> [ This has been written offline yesterday.  Now I see that most of it
> has already been covered.  I send it anyway ... ]

Still great advice with slightly different explanations, very useful.

> |INFO:  --Relation public.jdo_sequencex--
> |INFO:  Pages 28: Changed 1, Empty 0; Tup 1: Vac 5124, Keep 0, UnUsed 0.
>                                           ^      ^^^^
> This table could stand more frequent VACUUMs, every 15 minutes or so.

Can you explain what the "Vac" is and how you knew that it should be
vacuumed more often?  I'd like to understand how to interpret my vacuum log.
I looked in the vacuum section of the docs and there's nothing about the
vacuum output <hint>.

> BTW, from the name of this table and from the fact that there is only
> one live tuple I guess that you are using it to keep track of a
> sequence number.  By using a real sequence you could get what you need
> with less contention; and you don't have to VACUUM a sequence.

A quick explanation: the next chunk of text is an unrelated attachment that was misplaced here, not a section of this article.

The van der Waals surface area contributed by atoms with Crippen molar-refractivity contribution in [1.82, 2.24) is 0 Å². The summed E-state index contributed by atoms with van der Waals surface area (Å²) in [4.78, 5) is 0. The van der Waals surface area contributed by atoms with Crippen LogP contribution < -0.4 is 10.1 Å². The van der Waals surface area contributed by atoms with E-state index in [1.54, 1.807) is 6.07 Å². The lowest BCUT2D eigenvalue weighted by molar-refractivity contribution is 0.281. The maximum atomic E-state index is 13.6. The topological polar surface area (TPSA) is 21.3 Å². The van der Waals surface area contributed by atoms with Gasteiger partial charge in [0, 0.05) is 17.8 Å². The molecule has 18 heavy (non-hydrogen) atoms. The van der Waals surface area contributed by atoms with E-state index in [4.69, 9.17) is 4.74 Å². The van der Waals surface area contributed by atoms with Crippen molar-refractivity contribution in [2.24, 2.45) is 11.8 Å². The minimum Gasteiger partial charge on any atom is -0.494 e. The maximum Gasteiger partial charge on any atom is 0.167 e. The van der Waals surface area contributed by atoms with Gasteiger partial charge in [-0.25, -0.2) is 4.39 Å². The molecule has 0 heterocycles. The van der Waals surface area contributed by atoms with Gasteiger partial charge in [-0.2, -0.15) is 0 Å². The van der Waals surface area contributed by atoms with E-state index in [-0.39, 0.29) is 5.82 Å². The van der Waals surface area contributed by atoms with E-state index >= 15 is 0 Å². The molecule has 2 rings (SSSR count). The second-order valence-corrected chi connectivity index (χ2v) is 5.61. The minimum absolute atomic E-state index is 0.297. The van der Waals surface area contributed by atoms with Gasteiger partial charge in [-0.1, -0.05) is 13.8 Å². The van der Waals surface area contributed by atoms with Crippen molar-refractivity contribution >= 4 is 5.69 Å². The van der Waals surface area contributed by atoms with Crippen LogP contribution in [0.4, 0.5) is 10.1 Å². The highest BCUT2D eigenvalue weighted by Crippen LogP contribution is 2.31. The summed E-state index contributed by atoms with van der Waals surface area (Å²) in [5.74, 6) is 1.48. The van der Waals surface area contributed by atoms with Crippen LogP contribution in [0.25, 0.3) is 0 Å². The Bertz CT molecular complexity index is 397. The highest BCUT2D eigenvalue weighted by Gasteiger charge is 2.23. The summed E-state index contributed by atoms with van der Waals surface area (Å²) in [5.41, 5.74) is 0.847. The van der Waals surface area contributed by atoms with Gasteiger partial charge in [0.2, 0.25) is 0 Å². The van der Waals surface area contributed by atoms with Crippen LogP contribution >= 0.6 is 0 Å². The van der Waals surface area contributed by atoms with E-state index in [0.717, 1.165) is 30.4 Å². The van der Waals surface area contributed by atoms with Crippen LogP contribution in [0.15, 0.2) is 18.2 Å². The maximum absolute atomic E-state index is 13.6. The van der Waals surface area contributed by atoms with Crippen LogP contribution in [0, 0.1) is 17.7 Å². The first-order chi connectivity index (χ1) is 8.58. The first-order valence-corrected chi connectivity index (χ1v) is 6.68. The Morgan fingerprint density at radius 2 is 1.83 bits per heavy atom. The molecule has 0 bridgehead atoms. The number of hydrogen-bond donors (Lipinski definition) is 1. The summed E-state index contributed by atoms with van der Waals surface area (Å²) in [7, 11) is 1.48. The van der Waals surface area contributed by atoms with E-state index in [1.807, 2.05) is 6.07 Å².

I'm using Java Data Objects (JDO) which is an O/R mapper.  It generated the
schema from my object model by default it used a table for a sequence.  I
just got finished configuring it to use a real postgres sequence.  With the
way they have it designed, it opens and closes a connection each time it
retrieves a sequence.  Would I get a performance increase if I modify their
code to retrieve multiple sequence numbers in one connection?  For example I
could have it grab 50 at a time, which would replace 50 connections with 1.

> >  The
> >monitor table has columns "nextdate" and "status" which are updated with
> >every monitoring, [...]
> > updating the "nextdate" before the monitoring and inserting the
> >status and status item records after.
> Do you mean updating monitor.nextdate before the monitoring and
> monitor.status after the monitoring?  Can you combine these two
> UPDATEs into one?

I was doing this to prevent the monitor from being added to the queue while
it was executing.  But I fixed this, effectively reducing my transactions by

> >shared_buffers = 3072           # min max_connections*2 or 16, 8KB each
> >sort_mem = 8192         # min 64, size in KB
> >vacuum_mem = 24576              # min 1024, size in KB
> >
> >The rest are left uncommented (using the defaults).
> As has already been said, don't forget effective_cache_size.  I'm not
> so sure about random_page_cost.  Try to find out which queries are too
> slow.  EXPLAIN ANALYSE is your friend.
> One more thing:  I see 2 or 3 UPDATEs and 5 INSERTs per monitoring.
> Are these changes wrapped into a single transaction?

These were in 2 transactions but now I have it into a single transaction.


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